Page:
Levinas’ conception of the Other as asymmetrical in relation to the Same is an expressed attempt to overcome all forms of equality- and analogy thinking about human beings, as he sees this to be a source of reduction of the Other to the Same. However, the feminine Other is described as being in a symmetrical relation to the Same, in the form of a contradiction. Why does Levinas give the concept of feminine alterity this kind of status? This is the central question addressed in this article. The answer, as such, represents a clear criticism of his concept of feminine alterity in the light of Beauvoirs The Second Sex. The concept is both inconsistent and given as an unethical simplification. In contrast to how Levinas unfolds the concept of the Other, «feminine otherness,» is marked by him letting tradition precede thinking. Thus his concept is caught in the horizon in which the idea of «woman» traditionally has been framed, namely the male ego sphere. Levinas' notion of the feminine can largely be said to include key features of Beauvoir's critical concept of woman as the second sex, and it is therefore directly affected by Beauvoir's criticism.
In this article the main focus is to analyse and present the Works of Love (Kjærlighetens gjerninger) by Søren Kierkegaard , and through the critique of Adorno, illustrate the perspective of love that is present in Kierkegaards text, and in doing so I will try to reestablish and widen the concept of charity. I will argue that the lack of a societal surrounding Adorno is highligning, is precisely what makes Kierkegaards concept of love that robust, and it is necessary in the argumentation for establishing a concept of charity that contains equality between human beings. Is the essence of love expressed through our ability to value and treat other human beings in mcuh the same way, to look beyond their individual characteristics and love the person unconditionally? Or is it rather the case that because of the individual characteristics of a human -being, we are capable of loving it? To offer charity, do you then have the ability and will to act according to it, or is charity to be understood primarily in a historical context and at a certain place? These questions will be adressed in this article.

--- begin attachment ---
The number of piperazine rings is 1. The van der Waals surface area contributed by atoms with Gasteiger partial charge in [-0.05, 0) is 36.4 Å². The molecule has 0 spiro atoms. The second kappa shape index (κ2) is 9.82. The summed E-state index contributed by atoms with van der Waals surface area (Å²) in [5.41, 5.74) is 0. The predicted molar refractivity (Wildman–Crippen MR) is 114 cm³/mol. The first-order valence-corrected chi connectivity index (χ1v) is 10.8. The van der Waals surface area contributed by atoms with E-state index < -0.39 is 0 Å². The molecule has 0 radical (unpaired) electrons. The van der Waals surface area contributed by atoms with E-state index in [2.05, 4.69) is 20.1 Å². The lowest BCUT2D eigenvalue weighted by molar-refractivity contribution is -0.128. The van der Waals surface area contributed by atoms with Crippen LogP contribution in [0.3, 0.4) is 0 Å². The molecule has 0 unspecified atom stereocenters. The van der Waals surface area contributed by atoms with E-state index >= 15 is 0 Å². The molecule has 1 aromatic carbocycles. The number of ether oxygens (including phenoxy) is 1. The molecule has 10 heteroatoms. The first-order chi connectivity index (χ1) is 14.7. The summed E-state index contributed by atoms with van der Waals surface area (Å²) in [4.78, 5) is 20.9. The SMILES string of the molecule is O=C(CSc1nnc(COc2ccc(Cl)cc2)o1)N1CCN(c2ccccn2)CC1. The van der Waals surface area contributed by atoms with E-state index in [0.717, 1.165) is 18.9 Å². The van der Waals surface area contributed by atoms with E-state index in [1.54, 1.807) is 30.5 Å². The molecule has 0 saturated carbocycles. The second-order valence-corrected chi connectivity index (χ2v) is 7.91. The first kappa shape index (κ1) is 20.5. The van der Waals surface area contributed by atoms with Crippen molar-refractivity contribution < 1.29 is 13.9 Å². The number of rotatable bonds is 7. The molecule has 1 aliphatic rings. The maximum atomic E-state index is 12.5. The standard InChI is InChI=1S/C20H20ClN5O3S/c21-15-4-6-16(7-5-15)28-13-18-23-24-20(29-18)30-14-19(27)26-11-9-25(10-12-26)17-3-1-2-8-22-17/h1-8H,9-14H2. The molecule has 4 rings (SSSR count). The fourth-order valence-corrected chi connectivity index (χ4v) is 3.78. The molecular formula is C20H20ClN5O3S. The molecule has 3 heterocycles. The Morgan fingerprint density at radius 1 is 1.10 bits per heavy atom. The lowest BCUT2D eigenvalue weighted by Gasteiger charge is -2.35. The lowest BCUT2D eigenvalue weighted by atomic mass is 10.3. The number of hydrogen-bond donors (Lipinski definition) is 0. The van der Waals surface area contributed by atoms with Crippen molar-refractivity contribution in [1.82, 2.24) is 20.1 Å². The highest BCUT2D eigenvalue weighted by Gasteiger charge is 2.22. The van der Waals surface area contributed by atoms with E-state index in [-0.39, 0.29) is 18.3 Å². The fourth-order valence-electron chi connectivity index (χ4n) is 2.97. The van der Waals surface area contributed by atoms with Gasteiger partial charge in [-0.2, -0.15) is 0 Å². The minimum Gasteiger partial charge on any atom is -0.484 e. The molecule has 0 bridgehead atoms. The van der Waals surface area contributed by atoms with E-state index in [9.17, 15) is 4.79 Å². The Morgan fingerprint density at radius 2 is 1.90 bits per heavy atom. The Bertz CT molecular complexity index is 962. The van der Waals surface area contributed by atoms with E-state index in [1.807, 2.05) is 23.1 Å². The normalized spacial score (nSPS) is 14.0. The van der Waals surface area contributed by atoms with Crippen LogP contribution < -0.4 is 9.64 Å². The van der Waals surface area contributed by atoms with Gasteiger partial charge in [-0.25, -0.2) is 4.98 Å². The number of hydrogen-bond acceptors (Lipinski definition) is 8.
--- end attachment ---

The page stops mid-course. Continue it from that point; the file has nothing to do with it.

The «Skillelinjen circle» was a philosophical study group established in Oslo in the late 1920s. The group was inspired by Heinrich Rickert’s Neo-Kantianism, with which it hoped to counter naturalist and positivist currents in culture and philosophy. This ambition was clearly expressed in their programmatic anthology Skillelinjen (The Dividing Line), published in 1929. It was to be their first and only publication. The circle soon disbanded, and its members went their separate ways. There are probably several reasons why the attempt to organize a Neo-Kantian movement stranded. In this article I argue that a significant philosophical tension was evident already in Skillelinjen. Until now, scholars have portrayed Skillelinjen as a consistent idealistic manifesto. I argue however, based on an analysis of Charles Kent and Ingjald Nissen’s articles in the anthology, that they express different forms of Kantianism, and ultimately two incompatible views on idealism.
Originally the word «philosophy» had the love of wisdom as one core meaning, and it was conducted as practice. Philosophical dialogues that enables movement from the concrete, contextual and individual towards an abstract, conceptual and general, has potential to lead human beings towards human maturity and wisdom, is the thesis that is dicussed in this article. A dynamic relationship between the individual and the general – the subjective and objective – needs to be established if this is to happen. I have tried to do so in the Dialogos approach to philosophical dialogue, which is briefly described. Against this background I discuss three different approaches to practical philosophy, namely the philosophical practice of Oscar Brenifier, the dialogues of David Bohm, and the Socratic dialogue approach of Leonard Nelson and Gustav Heckman. My question is: To what extent are these practical-philosophical approaches educative practices that leads in the direction of human maturity and wisdom? My conclusion is that non of these approaches are suitable in schools in their pure versions, but thought together and adjusted they can all contribute in establishing educational practice that might do so.